Lawless and the Flowers of Sin by William Sutton
|Lawless and the Flowers of Sin by William Sutton|
|Category: Crime (Historical)|
|Reviewer: Megan Kenny|
|Summary: Lawless and the Flowers of Sin is something of a rarity in the world of historical fiction, it manages to titillate with tales of bawdy backroom brothels whilst at the same time inspiring in the reader a sense of injustice and outrage at the hypocrisy of the so called war against the Great Social Evil. What becomes apparent is that the trials and tribulations faced by the characters within this book have not abated with time, or with advancements into the modern age. If the point Sutton was trying to make is that the root of the Great Social Evil was, and remains, the unjust use of the poor by the rich to satisfy their own desires then this was made, clearly and with violent grace. Read this book and understand the meaning of vice and virtue in Victorian London but also hear the echo into the present day.|
|Buy? 'Yes'||Borrow? 'Yes'|
|Pages: 464||Date: July 2016|
|Publisher: Titan Books|
|External links: Author's website|
Much of this book centres on, as we are accustomed to in tales of Victorian London, dastardly deeds done on a foggy night. Indeed the fog runs thick through this novel, draping the seedy events in a soupy broth of vice. Our hero, Lawless, rather ironically, is that most rare of birds, an honest detective, although as we learn he, himself, is not without his vices. What becomes clear however is that he is something of a social crusader when his eyes are opened to the misery and degradation faced by 'fallen' women. At its heart, the Flowers of Sin is a detective story, with Lawless given an impossible task to complete alongside solving a seemingly impossible crime. Along the way he meets a rag tag bunch of misfits who help, hurt and hinder our hero. There is romance and intrigue along the way as well as a sensational public trial, murder and episodes of mayhem.
It is obvious that a vast amount of research went into this book and it shows in the well drafted scenarios and characters. There are moments of true beauty and by turn, artless violence but neither the sin nor the scandal are overplayed and even the most horrific events are kept under wraps. This is not a book for those lovers of gore; rather the insidious grime of the era, the sheer bone chafing and laborious task of daily living is what permeates the reader's consciousness. The Flowers of Sin is a meditation on the Victorian era and whilst it is an enjoyable, easy to read romp which lovers of historical fiction will surely enjoy, it is also much more than that. It becomes clear that Sutton is a lover of language, as a fellow logophile this made the book all the more enjoyable for me. As Lawless dances with danger, battles with backslang and steeps himself in sin, the evocative quality of the narrative makes it seem as though you are there with him, investigating vice under cover of darkness, fighting for justice and playing chess in some rather unusual places (no spoilers here!). Sutton's use of language also helps create characters that leap off the page, rather than cower behind it. These characters are by degrees graceful and graceless, scintillating and soporific and feel altogether real. This is the real strength of Sutton's Flowers of Sin, by creating characters who speak to the essential humanity in all of us, he has written a novel which entertains but also examines the deeper root of the so-called 'Great Social Evil.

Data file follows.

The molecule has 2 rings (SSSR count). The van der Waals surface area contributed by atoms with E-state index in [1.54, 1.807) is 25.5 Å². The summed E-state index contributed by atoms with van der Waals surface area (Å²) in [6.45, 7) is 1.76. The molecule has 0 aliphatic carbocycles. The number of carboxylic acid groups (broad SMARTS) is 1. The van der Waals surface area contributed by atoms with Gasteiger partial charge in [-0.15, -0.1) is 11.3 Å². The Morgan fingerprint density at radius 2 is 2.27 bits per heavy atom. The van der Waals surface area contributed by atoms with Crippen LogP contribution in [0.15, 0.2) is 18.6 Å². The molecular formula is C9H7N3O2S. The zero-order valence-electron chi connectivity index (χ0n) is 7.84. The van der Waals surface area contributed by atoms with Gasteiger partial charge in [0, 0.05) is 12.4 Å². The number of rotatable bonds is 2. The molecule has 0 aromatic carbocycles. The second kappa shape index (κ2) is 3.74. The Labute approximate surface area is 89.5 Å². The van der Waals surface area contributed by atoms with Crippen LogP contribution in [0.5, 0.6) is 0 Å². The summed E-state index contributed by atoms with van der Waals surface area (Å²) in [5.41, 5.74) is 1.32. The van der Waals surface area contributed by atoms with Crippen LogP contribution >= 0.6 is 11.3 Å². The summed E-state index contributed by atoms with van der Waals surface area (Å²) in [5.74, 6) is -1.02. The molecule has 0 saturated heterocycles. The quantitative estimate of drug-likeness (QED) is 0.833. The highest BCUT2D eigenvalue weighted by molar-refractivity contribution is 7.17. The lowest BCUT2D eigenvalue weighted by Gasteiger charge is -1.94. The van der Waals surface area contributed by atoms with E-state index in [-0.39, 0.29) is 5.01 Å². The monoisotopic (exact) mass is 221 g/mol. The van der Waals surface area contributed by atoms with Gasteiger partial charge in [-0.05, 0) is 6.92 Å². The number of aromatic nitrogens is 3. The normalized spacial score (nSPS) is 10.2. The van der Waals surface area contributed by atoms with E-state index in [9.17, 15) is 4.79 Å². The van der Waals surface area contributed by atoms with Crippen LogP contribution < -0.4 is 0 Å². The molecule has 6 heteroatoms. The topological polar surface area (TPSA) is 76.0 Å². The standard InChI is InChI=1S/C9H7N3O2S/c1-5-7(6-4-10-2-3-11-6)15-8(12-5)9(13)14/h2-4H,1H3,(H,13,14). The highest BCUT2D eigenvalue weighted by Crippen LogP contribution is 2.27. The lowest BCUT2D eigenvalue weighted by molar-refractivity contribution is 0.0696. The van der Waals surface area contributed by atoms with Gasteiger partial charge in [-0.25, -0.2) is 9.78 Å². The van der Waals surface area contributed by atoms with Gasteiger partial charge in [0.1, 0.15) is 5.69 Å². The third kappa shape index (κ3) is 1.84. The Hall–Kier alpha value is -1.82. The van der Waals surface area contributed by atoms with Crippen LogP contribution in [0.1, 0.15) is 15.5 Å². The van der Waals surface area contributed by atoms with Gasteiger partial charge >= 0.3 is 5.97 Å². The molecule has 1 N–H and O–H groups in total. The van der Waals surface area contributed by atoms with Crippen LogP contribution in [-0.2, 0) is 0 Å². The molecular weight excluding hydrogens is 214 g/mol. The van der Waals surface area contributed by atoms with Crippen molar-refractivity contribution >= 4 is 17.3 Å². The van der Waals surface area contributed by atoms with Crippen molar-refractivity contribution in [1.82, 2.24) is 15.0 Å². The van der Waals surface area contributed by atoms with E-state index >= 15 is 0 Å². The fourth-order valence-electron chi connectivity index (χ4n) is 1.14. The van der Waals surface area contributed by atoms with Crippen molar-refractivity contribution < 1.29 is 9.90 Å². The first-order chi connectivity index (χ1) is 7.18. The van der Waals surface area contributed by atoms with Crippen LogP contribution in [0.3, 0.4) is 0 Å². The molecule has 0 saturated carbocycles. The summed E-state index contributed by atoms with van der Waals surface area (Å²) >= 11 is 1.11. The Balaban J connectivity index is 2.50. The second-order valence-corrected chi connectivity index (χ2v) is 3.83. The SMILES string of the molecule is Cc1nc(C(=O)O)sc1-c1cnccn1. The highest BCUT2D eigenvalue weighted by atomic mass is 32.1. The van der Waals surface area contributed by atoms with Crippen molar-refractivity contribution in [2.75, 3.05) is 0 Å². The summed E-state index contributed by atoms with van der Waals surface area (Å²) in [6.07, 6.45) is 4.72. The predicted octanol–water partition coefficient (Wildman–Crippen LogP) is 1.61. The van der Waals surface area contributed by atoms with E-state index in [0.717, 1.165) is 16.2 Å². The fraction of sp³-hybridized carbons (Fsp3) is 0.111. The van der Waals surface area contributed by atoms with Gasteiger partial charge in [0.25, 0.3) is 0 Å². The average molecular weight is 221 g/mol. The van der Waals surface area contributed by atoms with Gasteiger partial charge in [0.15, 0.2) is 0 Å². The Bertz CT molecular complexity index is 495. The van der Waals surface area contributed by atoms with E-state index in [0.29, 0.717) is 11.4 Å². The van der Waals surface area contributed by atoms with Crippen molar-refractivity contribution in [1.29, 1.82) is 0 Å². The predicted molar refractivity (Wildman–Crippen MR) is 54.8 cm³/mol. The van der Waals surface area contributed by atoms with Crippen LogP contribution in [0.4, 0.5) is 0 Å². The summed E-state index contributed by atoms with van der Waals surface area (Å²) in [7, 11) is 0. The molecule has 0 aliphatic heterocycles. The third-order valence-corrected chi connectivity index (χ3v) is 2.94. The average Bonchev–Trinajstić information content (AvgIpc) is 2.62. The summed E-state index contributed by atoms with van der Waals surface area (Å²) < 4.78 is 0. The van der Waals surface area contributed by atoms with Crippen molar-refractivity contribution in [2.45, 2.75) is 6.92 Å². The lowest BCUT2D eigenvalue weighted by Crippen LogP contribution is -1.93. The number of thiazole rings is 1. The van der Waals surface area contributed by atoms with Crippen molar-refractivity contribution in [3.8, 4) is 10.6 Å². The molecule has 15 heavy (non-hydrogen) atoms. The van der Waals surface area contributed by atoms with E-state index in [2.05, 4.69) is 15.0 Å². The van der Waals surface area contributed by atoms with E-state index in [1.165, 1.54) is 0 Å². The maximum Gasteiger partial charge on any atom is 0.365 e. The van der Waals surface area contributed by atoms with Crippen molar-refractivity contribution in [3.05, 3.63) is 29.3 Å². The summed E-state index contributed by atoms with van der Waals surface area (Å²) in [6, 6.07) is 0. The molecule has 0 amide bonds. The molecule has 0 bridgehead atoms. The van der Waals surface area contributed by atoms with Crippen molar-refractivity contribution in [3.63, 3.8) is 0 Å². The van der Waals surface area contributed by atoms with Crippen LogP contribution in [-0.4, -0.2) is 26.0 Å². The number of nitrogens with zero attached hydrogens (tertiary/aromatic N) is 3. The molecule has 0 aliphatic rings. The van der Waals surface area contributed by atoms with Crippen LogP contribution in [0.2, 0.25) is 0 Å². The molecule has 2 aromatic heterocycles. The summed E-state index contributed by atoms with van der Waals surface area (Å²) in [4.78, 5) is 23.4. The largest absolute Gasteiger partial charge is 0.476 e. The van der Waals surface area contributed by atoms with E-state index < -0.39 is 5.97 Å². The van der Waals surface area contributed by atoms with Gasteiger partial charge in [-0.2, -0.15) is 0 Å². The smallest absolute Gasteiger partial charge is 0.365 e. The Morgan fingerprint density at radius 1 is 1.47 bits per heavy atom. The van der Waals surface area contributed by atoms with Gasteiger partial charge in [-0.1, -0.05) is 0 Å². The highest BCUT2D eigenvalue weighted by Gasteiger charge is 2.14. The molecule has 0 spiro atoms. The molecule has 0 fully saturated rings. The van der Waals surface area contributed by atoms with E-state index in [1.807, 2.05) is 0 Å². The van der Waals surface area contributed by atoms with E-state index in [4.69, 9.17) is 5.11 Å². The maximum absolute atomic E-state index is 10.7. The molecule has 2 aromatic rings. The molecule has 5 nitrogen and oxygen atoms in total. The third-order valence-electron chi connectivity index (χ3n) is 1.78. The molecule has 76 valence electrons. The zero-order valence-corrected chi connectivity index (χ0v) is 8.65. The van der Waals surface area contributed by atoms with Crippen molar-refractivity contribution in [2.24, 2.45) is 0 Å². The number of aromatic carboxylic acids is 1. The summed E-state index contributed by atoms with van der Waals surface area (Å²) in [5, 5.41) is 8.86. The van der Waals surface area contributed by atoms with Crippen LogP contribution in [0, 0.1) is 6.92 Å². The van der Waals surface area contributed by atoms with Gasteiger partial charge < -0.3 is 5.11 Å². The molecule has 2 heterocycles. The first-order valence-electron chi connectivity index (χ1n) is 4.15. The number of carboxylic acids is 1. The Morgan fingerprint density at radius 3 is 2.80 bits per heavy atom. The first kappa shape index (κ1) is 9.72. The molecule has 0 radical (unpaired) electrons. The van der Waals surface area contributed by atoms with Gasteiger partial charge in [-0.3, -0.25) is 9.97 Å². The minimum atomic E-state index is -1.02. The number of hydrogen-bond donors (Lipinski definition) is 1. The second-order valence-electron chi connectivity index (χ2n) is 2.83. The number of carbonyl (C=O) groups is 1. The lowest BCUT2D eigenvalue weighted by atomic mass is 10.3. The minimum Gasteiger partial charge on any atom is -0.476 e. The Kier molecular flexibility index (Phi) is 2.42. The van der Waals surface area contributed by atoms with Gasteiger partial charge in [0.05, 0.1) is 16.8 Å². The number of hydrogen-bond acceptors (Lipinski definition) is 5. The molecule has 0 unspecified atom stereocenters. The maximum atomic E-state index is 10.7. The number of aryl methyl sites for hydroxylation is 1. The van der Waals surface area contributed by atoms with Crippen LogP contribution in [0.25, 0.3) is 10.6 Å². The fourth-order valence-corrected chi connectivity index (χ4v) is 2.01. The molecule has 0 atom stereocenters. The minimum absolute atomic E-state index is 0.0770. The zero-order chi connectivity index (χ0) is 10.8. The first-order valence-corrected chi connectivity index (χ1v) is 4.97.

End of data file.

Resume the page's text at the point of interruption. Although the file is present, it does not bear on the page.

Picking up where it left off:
Whilst this book may be set during the 1800's, what permeates this novel, at least for me, is the very real relevance to modern day, particularly with regard to the systematic recruitment and trafficking of vulnerable women, something so prevalent in the media recently. It may be that the parallels one can draw to the present make this less of a dry, historical note to the dusty past and more of a visceral, bloody indictment about the nature of sin and who should be apportioned blame; is it the women so cruelly manipulated and abused who do what they need to do to survive, or the rich and powerful who condone, endorse and even perpetuate this cycle of violence? What Sutton has tapped into is society's inherent vice and how this self-destructive streak has remained vivid right up to the present day. Given that this book is one of a series, I am eagerly awaiting the next instalment to see how Lawless continues to cut a swathe through the muddy heart of London town.
For those interested in further reading about historical crime you might try The Suspicions of Mr Whicher by Kate Summerscale, a grisly true crime novel, or for more detail about the exciting climate of Victorian England, namely the advances in science which jostled alongside beliefs in the spiritual, try Immortal Longings: F.W.H. Myers and the Victorian Search for Life After Death by Trevor Hamilton.
You can read more book reviews or buy Lawless and the Flowers of Sin by William Sutton at Amazon.co.uk.
You can read more book reviews or buy Lawless and the Flowers of Sin by William Sutton at Amazon.com.
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